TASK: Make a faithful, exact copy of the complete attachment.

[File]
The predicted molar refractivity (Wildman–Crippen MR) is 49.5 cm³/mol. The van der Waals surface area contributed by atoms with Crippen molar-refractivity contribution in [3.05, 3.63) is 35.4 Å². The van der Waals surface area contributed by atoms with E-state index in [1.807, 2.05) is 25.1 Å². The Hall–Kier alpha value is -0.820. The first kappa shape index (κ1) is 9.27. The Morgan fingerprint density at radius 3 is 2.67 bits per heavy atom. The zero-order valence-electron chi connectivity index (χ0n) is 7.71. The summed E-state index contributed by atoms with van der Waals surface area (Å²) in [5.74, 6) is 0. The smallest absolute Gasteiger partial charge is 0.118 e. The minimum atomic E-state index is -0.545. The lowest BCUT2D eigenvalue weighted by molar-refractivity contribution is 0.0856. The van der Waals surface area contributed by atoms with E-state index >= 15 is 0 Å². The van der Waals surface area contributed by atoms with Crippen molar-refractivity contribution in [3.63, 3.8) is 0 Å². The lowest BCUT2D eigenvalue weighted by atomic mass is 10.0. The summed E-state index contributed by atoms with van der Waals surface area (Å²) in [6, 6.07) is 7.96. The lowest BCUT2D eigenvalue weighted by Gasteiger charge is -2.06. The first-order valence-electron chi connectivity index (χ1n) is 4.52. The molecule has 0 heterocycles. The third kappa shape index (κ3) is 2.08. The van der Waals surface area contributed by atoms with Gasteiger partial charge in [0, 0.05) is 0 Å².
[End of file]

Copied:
The predicted molar refractivity (Wildman–Crippen MR) is 49.5 cm³/mol. The van der Waals surface area contributed by atoms with Crippen molar-refractivity contribution in [3.05, 3.63) is 35.4 Å². The van der Waals surface area contributed by atoms with E-state index in [1.807, 2.05) is 25.1 Å². The Hall–Kier alpha value is -0.820. The first kappa shape index (κ1) is 9.27. The Morgan fingerprint density at radius 3 is 2.67 bits per heavy atom. The zero-order valence-electron chi connectivity index (χ0n) is 7.71. The summed E-state index contributed by atoms with van der Waals surface area (Å²) in [5.74, 6) is 0. The smallest absolute Gasteiger partial charge is 0.118 e. The minimum atomic E-state index is -0.545. The lowest BCUT2D eigenvalue weighted by molar-refractivity contribution is 0.0856. The van der Waals surface area contributed by atoms with E-state index >= 15 is 0 Å². The van der Waals surface area contributed by atoms with Crippen molar-refractivity contribution in [3.63, 3.8) is 0 Å². The lowest BCUT2D eigenvalue weighted by atomic mass is 10.0. The summed E-state index contributed by atoms with van der Waals surface area (Å²) in [6, 6.07) is 7.96. The lowest BCUT2D eigenvalue weighted by Gasteiger charge is -2.06. The first-order valence-electron chi connectivity index (χ1n) is 4.52. The molecule has 0 heterocycles. The third kappa shape index (κ3) is 2.08. The van der Waals surface area contributed by atoms with Gasteiger partial charge in [0, 0.05) is 0 Å².